Robotic Tuna Simulates Fish Design
Posted February 1, 1998
A dolphin frolics and leaps in the wake of a ship for miles. When the power needed for the dolphin to move at 20 knots is calculated, it is found that the dolphin
is too weak by a factor of seven to attain such speeds. Fishes and dolphins use the flow mechanisms around their bodies in the water to achieve, in some cases, more than 100 percent
Fishes use their streamlined bodies and principles of fluid mechanics to achieve extraordinary propulsion efficiencies, acceleration, and maneuverability. Yellowfin
tuna can swim at speeds of 40 knots. Other fishes can reverse direction without slowing down and with a turning radius of 10 to 30 percent of their body length. In contrast, ships must
decrease their speed by more than 50 percent before reversing. The turning radius of a ship is at least 10 times greater than that for a fish of corresponding size. Considering the huge
number of passengers and amount of cargo hauled by ships, an increase in the efficiency of the movement of ships would result in a huge savings in fuel, fewer accidents, and greater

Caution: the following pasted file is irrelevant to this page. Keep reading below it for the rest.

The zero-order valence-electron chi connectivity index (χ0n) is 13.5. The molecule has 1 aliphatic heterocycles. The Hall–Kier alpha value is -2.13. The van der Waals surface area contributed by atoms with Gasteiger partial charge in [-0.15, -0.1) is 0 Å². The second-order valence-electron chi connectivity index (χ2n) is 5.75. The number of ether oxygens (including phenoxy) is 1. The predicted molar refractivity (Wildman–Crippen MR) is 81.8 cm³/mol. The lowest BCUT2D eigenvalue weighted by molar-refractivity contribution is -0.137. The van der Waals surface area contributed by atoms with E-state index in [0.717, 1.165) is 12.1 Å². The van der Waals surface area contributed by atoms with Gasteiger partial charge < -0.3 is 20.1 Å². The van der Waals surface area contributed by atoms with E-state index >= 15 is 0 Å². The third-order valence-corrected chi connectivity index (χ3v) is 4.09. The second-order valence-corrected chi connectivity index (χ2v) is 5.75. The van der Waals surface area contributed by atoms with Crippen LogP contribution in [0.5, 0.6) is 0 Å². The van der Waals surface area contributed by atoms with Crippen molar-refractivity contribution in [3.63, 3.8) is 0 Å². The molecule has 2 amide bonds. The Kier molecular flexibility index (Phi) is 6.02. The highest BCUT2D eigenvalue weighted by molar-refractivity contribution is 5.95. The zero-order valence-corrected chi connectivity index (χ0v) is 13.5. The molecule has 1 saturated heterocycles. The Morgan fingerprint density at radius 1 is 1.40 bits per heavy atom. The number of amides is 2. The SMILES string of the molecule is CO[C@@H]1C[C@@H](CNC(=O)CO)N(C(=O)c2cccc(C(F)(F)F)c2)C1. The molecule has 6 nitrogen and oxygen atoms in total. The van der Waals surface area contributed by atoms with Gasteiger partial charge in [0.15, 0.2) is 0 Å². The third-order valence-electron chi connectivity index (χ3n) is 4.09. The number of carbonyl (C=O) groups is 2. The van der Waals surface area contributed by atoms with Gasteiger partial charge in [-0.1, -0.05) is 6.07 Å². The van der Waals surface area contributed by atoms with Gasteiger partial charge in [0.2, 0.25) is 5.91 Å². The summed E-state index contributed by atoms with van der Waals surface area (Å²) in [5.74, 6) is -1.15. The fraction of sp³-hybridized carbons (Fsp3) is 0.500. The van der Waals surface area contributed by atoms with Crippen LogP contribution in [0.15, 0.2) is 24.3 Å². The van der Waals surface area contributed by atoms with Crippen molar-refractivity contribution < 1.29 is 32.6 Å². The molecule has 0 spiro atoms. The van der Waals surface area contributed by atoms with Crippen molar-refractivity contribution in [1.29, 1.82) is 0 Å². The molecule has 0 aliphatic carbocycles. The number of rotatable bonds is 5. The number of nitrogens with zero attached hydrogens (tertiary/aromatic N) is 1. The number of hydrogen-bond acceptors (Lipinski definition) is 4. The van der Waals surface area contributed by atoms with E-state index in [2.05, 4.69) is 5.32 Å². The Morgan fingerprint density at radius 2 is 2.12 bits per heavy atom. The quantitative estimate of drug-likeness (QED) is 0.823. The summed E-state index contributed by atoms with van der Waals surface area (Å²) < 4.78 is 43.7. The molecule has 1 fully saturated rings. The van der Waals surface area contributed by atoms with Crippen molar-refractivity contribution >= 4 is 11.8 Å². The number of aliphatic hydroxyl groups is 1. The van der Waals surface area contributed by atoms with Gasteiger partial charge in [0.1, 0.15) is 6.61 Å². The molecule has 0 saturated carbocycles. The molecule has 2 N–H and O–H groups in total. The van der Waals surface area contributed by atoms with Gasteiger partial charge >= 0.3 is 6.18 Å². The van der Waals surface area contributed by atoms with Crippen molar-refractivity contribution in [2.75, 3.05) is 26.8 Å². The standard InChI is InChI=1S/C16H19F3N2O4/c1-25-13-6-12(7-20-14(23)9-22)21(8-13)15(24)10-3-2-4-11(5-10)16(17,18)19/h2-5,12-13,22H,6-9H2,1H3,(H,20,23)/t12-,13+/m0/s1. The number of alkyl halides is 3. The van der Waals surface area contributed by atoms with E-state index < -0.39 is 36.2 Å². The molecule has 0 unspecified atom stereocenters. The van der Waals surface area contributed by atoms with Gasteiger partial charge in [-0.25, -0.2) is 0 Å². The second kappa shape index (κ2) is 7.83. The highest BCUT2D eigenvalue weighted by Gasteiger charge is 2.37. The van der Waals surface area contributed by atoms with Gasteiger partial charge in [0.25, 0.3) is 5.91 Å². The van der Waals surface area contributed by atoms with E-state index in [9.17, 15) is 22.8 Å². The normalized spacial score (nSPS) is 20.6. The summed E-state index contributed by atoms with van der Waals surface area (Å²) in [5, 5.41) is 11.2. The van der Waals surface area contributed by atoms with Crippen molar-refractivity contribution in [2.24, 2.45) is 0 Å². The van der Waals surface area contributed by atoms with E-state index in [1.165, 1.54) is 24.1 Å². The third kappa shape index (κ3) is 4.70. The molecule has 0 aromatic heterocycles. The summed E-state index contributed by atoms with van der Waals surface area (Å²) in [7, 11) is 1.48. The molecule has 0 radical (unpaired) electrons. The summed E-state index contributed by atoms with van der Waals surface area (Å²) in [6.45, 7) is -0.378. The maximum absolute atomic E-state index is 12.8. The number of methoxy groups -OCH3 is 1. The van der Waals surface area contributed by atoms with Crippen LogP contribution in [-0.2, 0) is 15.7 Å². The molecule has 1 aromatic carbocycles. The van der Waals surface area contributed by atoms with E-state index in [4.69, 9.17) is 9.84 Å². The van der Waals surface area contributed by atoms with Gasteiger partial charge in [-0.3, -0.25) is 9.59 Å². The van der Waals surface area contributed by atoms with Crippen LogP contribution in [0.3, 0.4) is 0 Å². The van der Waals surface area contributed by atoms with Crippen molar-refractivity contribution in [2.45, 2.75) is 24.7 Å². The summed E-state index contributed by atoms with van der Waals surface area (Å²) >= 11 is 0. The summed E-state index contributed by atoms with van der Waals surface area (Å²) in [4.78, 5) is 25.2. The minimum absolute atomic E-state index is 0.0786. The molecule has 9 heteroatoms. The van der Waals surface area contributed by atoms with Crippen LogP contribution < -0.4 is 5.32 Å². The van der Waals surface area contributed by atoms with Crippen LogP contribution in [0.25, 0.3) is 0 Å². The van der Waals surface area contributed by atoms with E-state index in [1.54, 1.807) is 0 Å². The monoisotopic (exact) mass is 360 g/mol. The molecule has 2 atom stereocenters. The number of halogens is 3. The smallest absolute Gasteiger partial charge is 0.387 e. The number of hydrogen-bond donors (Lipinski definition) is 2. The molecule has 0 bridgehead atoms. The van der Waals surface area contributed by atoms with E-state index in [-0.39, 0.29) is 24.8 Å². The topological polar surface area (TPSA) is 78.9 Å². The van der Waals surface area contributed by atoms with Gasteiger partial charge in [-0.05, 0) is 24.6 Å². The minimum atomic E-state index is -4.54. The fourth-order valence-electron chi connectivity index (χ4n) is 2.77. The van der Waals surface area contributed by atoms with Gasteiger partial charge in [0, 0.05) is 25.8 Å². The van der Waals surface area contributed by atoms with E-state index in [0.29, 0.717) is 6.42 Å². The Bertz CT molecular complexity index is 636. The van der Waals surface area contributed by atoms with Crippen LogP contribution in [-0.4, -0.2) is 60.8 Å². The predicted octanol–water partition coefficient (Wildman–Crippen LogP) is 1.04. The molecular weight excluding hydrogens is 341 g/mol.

safety for passengers and the environment. Other applications of greater maneuverability would enable robotic, free-swimming craft to explore deep oceans, and help maintain offshore
Using a replica of a bluefin tuna called Robotuna, biologists are gathering information about how fishes swim. Fishes recapture energy created in their own wake and
extract energy from waves and other turbulence in water. Fishes time the flapping of their tails to create vortices, small whirlpools in the water, to boost swimming efficiency. The
initial forceful flap of a fish's tail makes a large vortex. Another flap immediately following produces a counterrotating vortex. When the two vortices meet and combine, a jet is created
pushing away from the tail. The precise control, timing, and spacing of vortices is the primary control over the efficiency of swimming in fishes. Scientists hope to use the information
they are learning about swimming efficiency in fishes to design and construct more efficient ships.
Triantafyllou, Michael S. and George S. Trianatafyllou. "An Efficient Swimming Machine," Scientific American, March 1995, pp. 64-70.